NASA Lucy mission makes surprise asteroid discovery

A NASA spacecraft set to explore more asteroids than any other space mission has made an early, surprise discovery as it charts a path towards Jupiter.

The Lucy mission was launched in 2021 and will explore a set of asteroids known as the 10 Trojans over 12 years. These objects share Jupiter’s orbit around the Sun but aren’t close to the gas giant.

With its first flyby of the asteroid Dinkinesh in the asteroid belt between the orbits of Mars and Jupiter, Lucy discovered it is not one single 790m-wide asteroid, but a system of two, with a small 220m-wide satellite spinning around it.

A series of images of the binary asteroid pair, dinkinesh, as seen by the terminal tracking camera (t2cam) on nasa’s lucy spacecraft
A series of images of the binary asteroid pair, Dinkinesh, as seen by the terminal tracking camera (T2CAM) on NASA’s Lucy spacecraft taken on Nov. 1, 2023. Credit: NASA/Goddard/SwRI/ASU

Images beamed to NASA’s mission control show the two objects spinning in space as Lucy zipped past at 16,000km/h.

Lucy’s project team is pleased with the initial performance of the Dinkinesh flyby. It was added to the mission’s schedule as an engineering test before reaching its primary targets over the following decade: if Lucy’s terminal tracking system could capture, at speed, clear pictures – which in astronomical terms is a couple of hundred pixels wide using the best cameras mounted to the spacecraft – then its project team could sleep a little easier.

“This is an awesome series of images,” says Lucy’s guidance and navigation engineer Tom Kennedy, based at Lockheed Martin in Colorado.

Lockheed Martin built the 16m-long spacecraft. The mission is being run out of NASA’s Goddard Space Flight Centre, with a separate investigation team at the Southwest Research Institute in Colorado.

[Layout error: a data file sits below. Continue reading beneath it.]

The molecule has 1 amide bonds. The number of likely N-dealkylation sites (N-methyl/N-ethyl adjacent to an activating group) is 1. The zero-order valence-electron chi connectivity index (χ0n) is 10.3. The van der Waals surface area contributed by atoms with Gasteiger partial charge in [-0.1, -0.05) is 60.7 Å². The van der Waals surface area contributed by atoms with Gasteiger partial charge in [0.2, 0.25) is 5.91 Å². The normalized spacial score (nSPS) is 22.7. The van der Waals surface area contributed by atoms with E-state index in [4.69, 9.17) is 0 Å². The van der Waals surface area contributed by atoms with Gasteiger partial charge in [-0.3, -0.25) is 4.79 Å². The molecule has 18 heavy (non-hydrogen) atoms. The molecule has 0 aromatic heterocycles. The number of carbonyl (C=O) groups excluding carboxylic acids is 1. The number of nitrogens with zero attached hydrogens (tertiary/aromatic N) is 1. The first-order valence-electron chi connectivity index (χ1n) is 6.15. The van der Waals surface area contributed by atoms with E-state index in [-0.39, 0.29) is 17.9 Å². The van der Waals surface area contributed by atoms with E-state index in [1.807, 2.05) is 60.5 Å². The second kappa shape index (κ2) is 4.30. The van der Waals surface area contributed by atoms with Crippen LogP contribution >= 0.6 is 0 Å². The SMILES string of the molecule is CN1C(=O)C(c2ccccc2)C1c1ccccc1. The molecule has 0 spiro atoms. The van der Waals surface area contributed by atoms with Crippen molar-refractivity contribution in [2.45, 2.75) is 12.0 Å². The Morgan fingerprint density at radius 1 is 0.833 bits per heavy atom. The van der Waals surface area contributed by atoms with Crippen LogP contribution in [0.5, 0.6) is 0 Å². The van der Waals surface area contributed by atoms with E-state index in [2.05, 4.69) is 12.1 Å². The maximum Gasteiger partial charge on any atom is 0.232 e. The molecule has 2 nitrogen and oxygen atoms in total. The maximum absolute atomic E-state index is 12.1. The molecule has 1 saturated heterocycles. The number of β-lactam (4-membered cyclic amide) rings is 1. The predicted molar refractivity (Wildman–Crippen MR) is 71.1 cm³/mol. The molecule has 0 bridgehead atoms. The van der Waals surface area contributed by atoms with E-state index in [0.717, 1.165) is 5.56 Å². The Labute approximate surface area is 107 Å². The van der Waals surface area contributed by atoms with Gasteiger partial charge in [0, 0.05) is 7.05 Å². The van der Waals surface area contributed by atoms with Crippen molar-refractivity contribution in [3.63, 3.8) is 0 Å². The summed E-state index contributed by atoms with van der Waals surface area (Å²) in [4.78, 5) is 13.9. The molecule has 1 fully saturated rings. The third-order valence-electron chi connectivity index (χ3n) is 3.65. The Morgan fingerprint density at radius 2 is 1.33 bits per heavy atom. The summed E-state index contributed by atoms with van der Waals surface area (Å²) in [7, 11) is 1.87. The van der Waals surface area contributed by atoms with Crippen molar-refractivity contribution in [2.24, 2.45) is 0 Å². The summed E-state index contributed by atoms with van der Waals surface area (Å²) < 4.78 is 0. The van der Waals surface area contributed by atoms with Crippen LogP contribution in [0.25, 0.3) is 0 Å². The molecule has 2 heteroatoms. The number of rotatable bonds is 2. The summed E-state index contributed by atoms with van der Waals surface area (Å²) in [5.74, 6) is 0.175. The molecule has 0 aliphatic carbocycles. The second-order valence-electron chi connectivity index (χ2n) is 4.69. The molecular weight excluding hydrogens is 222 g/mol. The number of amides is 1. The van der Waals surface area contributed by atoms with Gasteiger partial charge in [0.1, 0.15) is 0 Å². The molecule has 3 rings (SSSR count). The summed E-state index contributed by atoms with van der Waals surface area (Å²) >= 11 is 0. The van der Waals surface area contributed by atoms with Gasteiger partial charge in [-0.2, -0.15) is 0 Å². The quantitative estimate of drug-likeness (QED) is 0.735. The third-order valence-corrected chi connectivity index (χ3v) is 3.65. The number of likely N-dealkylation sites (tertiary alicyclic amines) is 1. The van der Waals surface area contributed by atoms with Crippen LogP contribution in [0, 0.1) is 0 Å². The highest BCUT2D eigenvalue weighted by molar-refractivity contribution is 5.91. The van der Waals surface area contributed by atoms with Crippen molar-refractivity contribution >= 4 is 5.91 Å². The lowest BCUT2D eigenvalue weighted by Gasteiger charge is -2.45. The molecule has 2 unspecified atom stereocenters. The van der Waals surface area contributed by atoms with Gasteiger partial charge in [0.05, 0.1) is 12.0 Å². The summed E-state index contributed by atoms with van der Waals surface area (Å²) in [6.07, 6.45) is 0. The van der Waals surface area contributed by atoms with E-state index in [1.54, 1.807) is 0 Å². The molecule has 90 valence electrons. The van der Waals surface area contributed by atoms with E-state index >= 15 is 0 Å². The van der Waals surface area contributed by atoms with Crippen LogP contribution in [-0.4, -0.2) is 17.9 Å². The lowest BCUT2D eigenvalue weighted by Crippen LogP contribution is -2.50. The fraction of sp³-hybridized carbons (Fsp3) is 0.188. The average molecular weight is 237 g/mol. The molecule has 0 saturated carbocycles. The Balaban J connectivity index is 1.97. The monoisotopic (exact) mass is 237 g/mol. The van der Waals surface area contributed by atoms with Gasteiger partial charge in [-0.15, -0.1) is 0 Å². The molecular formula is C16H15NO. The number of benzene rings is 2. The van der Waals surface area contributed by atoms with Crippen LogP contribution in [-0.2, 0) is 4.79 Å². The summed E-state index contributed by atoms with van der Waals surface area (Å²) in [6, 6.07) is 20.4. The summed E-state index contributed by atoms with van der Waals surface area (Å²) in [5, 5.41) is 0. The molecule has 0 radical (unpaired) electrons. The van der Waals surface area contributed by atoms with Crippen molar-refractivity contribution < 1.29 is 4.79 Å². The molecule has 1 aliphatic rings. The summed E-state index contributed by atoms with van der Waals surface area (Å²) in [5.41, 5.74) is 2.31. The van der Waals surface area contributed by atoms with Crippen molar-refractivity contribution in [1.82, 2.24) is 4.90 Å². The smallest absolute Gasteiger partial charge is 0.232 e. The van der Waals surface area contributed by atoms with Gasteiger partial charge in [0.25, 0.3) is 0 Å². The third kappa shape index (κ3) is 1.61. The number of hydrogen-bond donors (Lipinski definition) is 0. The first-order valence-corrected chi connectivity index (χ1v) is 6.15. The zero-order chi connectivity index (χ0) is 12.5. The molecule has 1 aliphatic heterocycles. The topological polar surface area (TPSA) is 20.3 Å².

“They indicate that the terminal tracking system worked as intended, even when the universe presented us with a more difficult target than we expected,” Kennedy says.

It’s one thing to simulate, test, and practice. It’s another thing entirely to see it actually happen.”

The “moonrise” of the satellite as it emerges from behind asteroid dinkinesh as seen by the lucy long-range reconnaissance imager (l’lorri), one of the most detailed images returned by nasa’s lucy spacecraft during its flyby of the asteroid binary.
The “moonrise” of the Dinkinesh satellite as it emerges from behind the larger asteroid, captured by L’LORRI. Credit: NASA/Goddard/SwRI/Johns Hopkins APL/NOAO

Lucy’s best camera is named L’LORRI (short for Lucy Long Range Reconnaissance Imager), a camera based on the design of the Hubble Space Telescope’s lens. It’s panchromatic, meaning it can capture light across the entire visible spectrum, and delivers clear images of craters at a distance of 1,000km. NASA describes L’LORRI’s performance as like standing at one end of a playing field and clearly seeing a fly at the other.

Lucy was as close as 430km from Dinkinesh when it took its snaps. It’s now on course to reach its next target – the belt asteroid ‘52246 DonaldJohanson’ in April 2025 before beginning its journey to the Jupiter Trojans.

Its first Trojan targets are Eurybates and Queta (August 2027), followed by Polymele (September 2027), Leucus (April 2028), Orus (Nov 2028), and finally Patroclus and Menoetius (March 2033).

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